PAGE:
Implement automated testing...yesterday

Automated acceptance testing is really, really important, even though we know it is a hassle to set up. Every time I've skipped through it, I've ended up regretting it big time. Automated tests are your safety net - they are not there to ensure that your software works, but that it still works when you add new stuff. It is imperative to make sure that automated acceptance tests are written at the same time you are writing new code. Believe me, you don't want to go through the quagmire of manual regression testing.

For inspiration, take a look at companies that are already practicing automated acceptance testing. I would encourage you to use online guides from the likes of Mozilla (https://developer.mozilla.org/en-US/docs/Mozilla/QA/Automated_testing) to Dorothy Graham's book on Test Automation. It will help give you ideas on how you can apply automated testing in your organization and an understanding of how it is already benefitting others.

By being aware of how automated testing has worked for others, you can avoid some of the pitfalls before they occur. It's seriously worth it; no one ever got fired for testing too much.

Put version control in place

It's 2014 and we seriously should not need to talk about it: If you're going to be a high performing IT organization, you need version control. Version control gives you the ability to rollback changes to code, avoid the problem of old backups, maintain multiple instances of a product, review the history of code and much more.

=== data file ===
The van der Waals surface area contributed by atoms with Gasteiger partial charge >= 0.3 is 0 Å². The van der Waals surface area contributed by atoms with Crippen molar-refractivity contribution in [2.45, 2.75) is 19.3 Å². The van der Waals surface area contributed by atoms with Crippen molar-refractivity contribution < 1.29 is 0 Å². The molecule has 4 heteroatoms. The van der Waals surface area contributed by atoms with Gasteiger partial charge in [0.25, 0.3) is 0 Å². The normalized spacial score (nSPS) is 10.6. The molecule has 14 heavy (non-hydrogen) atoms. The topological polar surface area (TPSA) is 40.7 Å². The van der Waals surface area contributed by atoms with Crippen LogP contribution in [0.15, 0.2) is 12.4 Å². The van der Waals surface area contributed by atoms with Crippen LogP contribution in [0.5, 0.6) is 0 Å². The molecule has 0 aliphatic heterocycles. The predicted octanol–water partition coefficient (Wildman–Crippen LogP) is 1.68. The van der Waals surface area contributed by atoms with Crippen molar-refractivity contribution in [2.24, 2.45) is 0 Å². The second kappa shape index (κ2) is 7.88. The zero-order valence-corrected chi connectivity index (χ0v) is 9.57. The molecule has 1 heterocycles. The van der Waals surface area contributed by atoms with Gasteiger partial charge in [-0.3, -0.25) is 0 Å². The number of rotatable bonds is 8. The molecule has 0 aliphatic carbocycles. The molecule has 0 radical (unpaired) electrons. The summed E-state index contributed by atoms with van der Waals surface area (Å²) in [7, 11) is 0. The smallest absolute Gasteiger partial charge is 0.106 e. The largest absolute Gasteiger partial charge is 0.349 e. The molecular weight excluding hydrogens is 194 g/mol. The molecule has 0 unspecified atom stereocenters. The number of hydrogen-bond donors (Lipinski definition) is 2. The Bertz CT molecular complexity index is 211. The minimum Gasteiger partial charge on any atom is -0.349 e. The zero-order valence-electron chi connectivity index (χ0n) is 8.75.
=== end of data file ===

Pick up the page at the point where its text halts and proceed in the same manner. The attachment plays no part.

If you've ever had to comment out code, you'll find version control a breath of fresh air. Old code doesn't clutter your screen, and it's not lost. It can be recovered easily by checking out an old commit.

Don't try to wing it. You need to be able to check everything it takes to reproduce your production environment into version control - and that's your productions environment infrastructure setup itself.

Why this matters...

Of course, none of this is easy. People always ask me whether peer-reviewed change approval is really an improvement on the standard change approval board process, or whether full version control is necessary for IT Performance. Why spend so much time getting the fine details right?

Because time and time again, those details are the differences between success and failure in an IT organization. These techniques, taken together, are the techniques that really turn IT into a competitive differentiator. It's how you leapfrog the competition instead of getting caught up in feature / function battles.

All of this takes time and resources. But how expensive is going back and doing it again? How expensive is a botched deploy? How costly to the business is being unable to tackle a new market because you can't satisfy regulators?

Making IT Performance a competitive differentiator isn't an option, it's the only option.

Read the original blog entry...

More Stories By Automic Blog

Automic, a leader in business automation, helps enterprises drive competitive advantage by automating their IT factory - from on-premise to the Cloud, Big Data and the Internet of Things.

With offices across North America, Europe and Asia-Pacific, Automic powers over 2,600 customers including Bosch, PSA, BT, Carphone Warehouse, Deutsche Post, Societe Generale, TUI and Swisscom. The company is privately held by EQT. More information can be found at www.automic.com.